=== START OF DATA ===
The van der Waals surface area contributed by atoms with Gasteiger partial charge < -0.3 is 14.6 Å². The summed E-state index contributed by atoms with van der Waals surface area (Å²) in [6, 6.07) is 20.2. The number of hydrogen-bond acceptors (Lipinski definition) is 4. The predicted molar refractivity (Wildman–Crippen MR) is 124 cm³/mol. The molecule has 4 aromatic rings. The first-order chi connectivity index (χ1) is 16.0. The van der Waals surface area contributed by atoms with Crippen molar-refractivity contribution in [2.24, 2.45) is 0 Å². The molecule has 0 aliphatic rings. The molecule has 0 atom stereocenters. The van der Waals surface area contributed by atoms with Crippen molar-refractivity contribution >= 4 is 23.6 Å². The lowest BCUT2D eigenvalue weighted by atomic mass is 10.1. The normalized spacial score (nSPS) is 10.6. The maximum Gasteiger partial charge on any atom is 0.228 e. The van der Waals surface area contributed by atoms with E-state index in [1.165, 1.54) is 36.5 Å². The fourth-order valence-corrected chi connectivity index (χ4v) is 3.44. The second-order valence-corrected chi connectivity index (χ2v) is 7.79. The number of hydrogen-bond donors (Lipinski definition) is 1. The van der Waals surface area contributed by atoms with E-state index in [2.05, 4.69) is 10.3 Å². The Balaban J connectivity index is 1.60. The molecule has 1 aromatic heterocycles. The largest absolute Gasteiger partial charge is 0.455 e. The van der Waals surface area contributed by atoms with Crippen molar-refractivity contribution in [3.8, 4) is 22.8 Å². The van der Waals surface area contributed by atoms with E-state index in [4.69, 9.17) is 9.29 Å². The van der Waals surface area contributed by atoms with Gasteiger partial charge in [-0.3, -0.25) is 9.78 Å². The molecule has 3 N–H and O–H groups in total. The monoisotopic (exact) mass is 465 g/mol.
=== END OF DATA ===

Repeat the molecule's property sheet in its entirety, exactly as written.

The van der Waals surface area contributed by atoms with Gasteiger partial charge < -0.3 is 14.6 Å². The summed E-state index contributed by atoms with van der Waals surface area (Å²) in [6, 6.07) is 20.2. The number of hydrogen-bond acceptors (Lipinski definition) is 4. The predicted molar refractivity (Wildman–Crippen MR) is 124 cm³/mol. The molecule has 4 aromatic rings. The first-order chi connectivity index (χ1) is 16.0. The van der Waals surface area contributed by atoms with Crippen molar-refractivity contribution in [2.24, 2.45) is 0 Å². The molecule has 0 aliphatic rings. The molecule has 0 atom stereocenters. The van der Waals surface area contributed by atoms with Crippen molar-refractivity contribution >= 4 is 23.6 Å². The lowest BCUT2D eigenvalue weighted by atomic mass is 10.1. The normalized spacial score (nSPS) is 10.6. The maximum Gasteiger partial charge on any atom is 0.228 e. The van der Waals surface area contributed by atoms with E-state index in [1.165, 1.54) is 36.5 Å². The fourth-order valence-corrected chi connectivity index (χ4v) is 3.44. The second-order valence-corrected chi connectivity index (χ2v) is 7.79. The number of hydrogen-bond donors (Lipinski definition) is 1. The van der Waals surface area contributed by atoms with E-state index in [2.05, 4.69) is 10.3 Å². The Balaban J connectivity index is 1.60. The molecule has 1 aromatic heterocycles. The largest absolute Gasteiger partial charge is 0.455 e. The van der Waals surface area contributed by atoms with Crippen molar-refractivity contribution in [3.8, 4) is 22.8 Å². The van der Waals surface area contributed by atoms with E-state index in [4.69, 9.17) is 9.29 Å². The van der Waals surface area contributed by atoms with Gasteiger partial charge in [-0.3, -0.25) is 9.78 Å². The molecule has 3 N–H and O–H groups in total. The monoisotopic (exact) mass is 465 g/mol.